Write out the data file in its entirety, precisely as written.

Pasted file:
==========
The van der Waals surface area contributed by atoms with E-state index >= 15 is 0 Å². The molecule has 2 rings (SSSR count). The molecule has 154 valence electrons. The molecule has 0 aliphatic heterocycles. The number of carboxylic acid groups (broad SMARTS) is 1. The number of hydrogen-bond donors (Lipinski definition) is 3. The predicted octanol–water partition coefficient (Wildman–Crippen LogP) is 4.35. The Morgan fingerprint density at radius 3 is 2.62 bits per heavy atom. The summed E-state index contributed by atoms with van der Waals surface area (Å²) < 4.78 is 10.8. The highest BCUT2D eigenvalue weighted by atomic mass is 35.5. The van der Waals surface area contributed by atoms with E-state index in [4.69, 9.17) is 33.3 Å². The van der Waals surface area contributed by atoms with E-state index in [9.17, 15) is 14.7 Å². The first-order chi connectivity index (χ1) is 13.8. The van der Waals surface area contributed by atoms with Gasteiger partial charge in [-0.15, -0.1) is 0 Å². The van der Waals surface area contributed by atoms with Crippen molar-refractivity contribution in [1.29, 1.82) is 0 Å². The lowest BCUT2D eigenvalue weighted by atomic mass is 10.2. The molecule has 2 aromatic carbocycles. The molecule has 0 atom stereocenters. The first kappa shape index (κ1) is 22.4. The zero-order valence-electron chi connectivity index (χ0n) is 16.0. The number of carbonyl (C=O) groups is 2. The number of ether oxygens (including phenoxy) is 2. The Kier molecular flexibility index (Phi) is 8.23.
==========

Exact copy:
The van der Waals surface area contributed by atoms with E-state index >= 15 is 0 Å². The molecule has 2 rings (SSSR count). The molecule has 154 valence electrons. The molecule has 0 aliphatic heterocycles. The number of carboxylic acid groups (broad SMARTS) is 1. The number of hydrogen-bond donors (Lipinski definition) is 3. The predicted octanol–water partition coefficient (Wildman–Crippen LogP) is 4.35. The Morgan fingerprint density at radius 3 is 2.62 bits per heavy atom. The summed E-state index contributed by atoms with van der Waals surface area (Å²) < 4.78 is 10.8. The highest BCUT2D eigenvalue weighted by atomic mass is 35.5. The van der Waals surface area contributed by atoms with E-state index in [4.69, 9.17) is 33.3 Å². The van der Waals surface area contributed by atoms with E-state index in [9.17, 15) is 14.7 Å². The first-order chi connectivity index (χ1) is 13.8. The van der Waals surface area contributed by atoms with Gasteiger partial charge in [-0.15, -0.1) is 0 Å². The van der Waals surface area contributed by atoms with Crippen molar-refractivity contribution in [1.29, 1.82) is 0 Å². The lowest BCUT2D eigenvalue weighted by atomic mass is 10.2. The molecule has 2 aromatic carbocycles. The molecule has 0 atom stereocenters. The first kappa shape index (κ1) is 22.4. The zero-order valence-electron chi connectivity index (χ0n) is 16.0. The number of carbonyl (C=O) groups is 2. The number of ether oxygens (including phenoxy) is 2. The Kier molecular flexibility index (Phi) is 8.23.